Nicky: Mainly one reason. I was able to get 75% of the original band on board and we never got the chance to make it to Europe. That was the only reason Josh played music before he passed. He always wanted to travel/get out of Philadelphia. We all did. There were many things haunting us and it was lovely to have finally found a way out. He and the rest of Horror Show waited patiently for me while I was incarcerated. Even tho shamefully, Josh can’t make it with us, he would not be pleased if we didn’t take advantage of the opportunity. They all deserved the trip we should have made 10 years ago. And I still feel guilty for it all. There are many “what ifs?” tied to us. While irrelevant, it’s hard not to think about them.
It’s also a minor payback for all of the European support we and I have received over the years.
Joshua BTS: Any plans of touring the US?
Nicky: Not currently, no.
Joshua BTS: Horror Show is band that has truly lived a hardcore lifestyle, unlike 99.9% of bands today that label themselves as such. I believe this is testament in the fact that you were able to sell out your comeback show in Philadelphia in days, forcing the show to be moved from The Barbary to the First Unitarian Church. It would appear there is yearning amongst fans for the real thing, as opposed to the the homogenized “hardcore” that clogs the Internet and venues all around us. What is your take on the current state of so-called “Hardcore” music and what role role do you see Horror Show playing in this context?
Nicky: Everyone has dealt with problems in life. Some are greater then others, but it is their problems regardless and hold the same weight as mine. I wouldn’t ever say I’ve had it worse then anyone. Life is shit… for everyone. I have a small circle and like my privacy and really don’t care what anyone else is saying or doing.
We played a show last night with a group of young kids called Up River in Stuttgart. Nice kids. Got to chatting with them a little about how everyone in their town works in these factories and their parents are pressuring them to sell the music equipment and get to work, but all they do is tour and make no money. That fills me with a little relief. That’s the vessel most of us got here in. I think people are missing the point these days.
Joshua BTS: Any bands out right now that are really exciting you?
Nicky: Not much has excited me lately. Dives out of Brooklyn, the newest Ringo Deathstarr record is great, playing these dates with Dead Swans has really made the band grow on me. Lots of energy and emotion behind them. Was honored to do the tour with them.
Joshua BTS: Your Holiday EP that was released in 2004 on Deathwish has become something of an underground legend. Can you describe the writing and recording processes behind this record? Do you feel with your current rehearsals that band is reliving the emotion of that time period or beginning to forge a new chapter?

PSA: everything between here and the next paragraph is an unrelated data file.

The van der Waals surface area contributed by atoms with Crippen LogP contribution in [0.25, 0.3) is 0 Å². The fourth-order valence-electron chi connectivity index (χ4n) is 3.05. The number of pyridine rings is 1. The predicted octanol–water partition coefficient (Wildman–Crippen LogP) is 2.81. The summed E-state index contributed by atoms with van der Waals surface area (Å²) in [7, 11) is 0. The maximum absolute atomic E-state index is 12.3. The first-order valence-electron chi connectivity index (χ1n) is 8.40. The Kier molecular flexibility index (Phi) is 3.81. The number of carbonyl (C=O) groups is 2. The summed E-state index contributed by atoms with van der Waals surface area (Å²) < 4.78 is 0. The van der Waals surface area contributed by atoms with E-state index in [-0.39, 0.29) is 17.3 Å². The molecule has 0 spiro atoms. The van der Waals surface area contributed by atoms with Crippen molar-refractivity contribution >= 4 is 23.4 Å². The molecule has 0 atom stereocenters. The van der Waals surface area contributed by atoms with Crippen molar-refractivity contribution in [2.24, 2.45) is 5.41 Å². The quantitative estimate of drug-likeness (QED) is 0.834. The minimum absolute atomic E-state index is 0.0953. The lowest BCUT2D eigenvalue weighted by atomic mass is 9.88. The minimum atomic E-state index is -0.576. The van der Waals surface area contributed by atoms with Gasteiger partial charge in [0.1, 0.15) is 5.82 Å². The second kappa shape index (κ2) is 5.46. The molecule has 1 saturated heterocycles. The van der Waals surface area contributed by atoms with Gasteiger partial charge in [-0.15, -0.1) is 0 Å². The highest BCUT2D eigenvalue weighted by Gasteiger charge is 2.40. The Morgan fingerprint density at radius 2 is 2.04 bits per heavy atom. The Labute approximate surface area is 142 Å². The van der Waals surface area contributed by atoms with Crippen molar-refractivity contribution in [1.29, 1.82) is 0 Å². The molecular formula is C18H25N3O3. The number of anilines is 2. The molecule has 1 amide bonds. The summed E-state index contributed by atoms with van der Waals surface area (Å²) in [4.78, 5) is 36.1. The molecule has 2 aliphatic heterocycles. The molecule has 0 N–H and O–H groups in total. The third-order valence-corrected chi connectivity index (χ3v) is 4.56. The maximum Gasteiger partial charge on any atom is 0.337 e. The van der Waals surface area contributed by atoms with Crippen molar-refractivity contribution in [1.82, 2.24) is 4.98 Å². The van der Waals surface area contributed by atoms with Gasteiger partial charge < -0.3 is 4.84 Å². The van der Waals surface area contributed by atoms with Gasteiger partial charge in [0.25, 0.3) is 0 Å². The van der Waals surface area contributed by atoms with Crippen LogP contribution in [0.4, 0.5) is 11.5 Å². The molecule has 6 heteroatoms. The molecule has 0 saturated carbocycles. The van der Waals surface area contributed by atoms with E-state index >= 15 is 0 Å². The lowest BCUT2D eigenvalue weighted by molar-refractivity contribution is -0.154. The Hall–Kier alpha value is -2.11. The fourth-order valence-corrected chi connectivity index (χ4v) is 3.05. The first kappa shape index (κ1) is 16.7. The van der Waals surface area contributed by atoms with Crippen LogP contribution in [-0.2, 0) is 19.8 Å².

Nicky: Has it? We wrote it musically the same way we wrote all of our releases. It was pretty emotionally charged because we were all getting ready to deal with my absence. There is a ton of anxiety and sadness coming in from all angles on that recording. And uncertainty. None of us really knew what to expect or what the outcome would be. I think all of that is pretty evident on that EP. Ultimately, Holiday was a eulogy of sorts.
Joshua BTS: When you are not practicing and playing out with Horror Show– What does your daily life look like?
Nicky: I’ve learned that routines are the only things that keep me sane. I’m a pretty well scheduled person. I work to keep food on the plates. I still write a ton. Music and words. I hate to say it, but I’d probably be a full time recluse if my schedule allowed it.
Joshua BTS: Do you follow politics or any political grassroots movements? Anything that really gets your fire burning that you feel more of us should be aware of?
Nicky: I could care less about any of it. I think before we can look to any politics or government issues we have to look at ourselves. We have too much freedom and I think it allows us to be irresponsible. It doesn’t really matter. We’re all headed for extinction anyway.
Joshua BTS: Does Horror Show have any plans of releasing new material?
Nicky: We’re tossing a few ideas around. Maybe a final third EP. As of now it’s merely just talk tho.
Joshua BTS: I want to switch gears a little bit into some lighthearted questions, because I know you guys do more than simply focus on the all of the negative aspects in the world.
So who in the band can had some of the odder touring habits to emerge from? We’ve heard some good ones over the years, from collections of urine-filled Coca-Cola bottles to adrenaline junkies…
Nicky: It was really late and we were doing an overnight drive to our next destination. Our driver was very tired. We were on a small road when suddenly I was awaken by a fierce shake and the noise of the breaks being jammed, followed immediately by a huge thud. It was really dark and whatever we had hit had damaged the left headlight. We all exited the vehicle hesitantly only to be crushed to see we had hit an old man walking his dog. As we pulled him from under the van his dog, still leashed was barking at us furiously. He wasn’t moving and one of the guys from Dead Swans checked his pulse. He was dead. We had a serious decision to make and there was quite a bit of arguing over the morality of the situation. We finally agreed. We’d just pull the body into some bushes on the side of the road and never talk about it again.
Joshua BTS: OK back to some music-related topics to close us out. Do the members of Horror Show have any side-projects in the works?
Nicky: I have been working furiously on my newest project, NOTHING for the past year and a half. It’s something I’ve been wanting to do since “Our Design” was released. It is somewhat of a heavier shoe gaze project that tends to lend a hand to the darker side. We just finished recording our second EP and are trying to figure out whose hands we want to put it in.
Rick plays in a awesome band called Faux Slang as well.
Joshua BTS: What else does Horror Show have in store for 2012 after you wrap up your European tour run?
Nicky: Can’t really say as of now. Everything is merely speculation, but there is definite talks of a final EP.
Joshua BTS: Thank you kindly for taking time with Blow The Scene readers from around the world, we greatly appreciate your time and willingness to share your story with us as we look forward to keeping up with your future endeavors. Any final thoughts?
Nicky: “The despondency that follows makes me feel somewhat like a shipwrecked man who spies a sail, sees himself saved, and suddenly remembers that the lens of his spyglass has a flaw, a blurred spot — the sail he has seen.”
Horror Show – “One for the Angels”
[youtube width=”420″ height=”315″]http://www.youtube.com/watch?v=McgCLBglVdg[/youtube]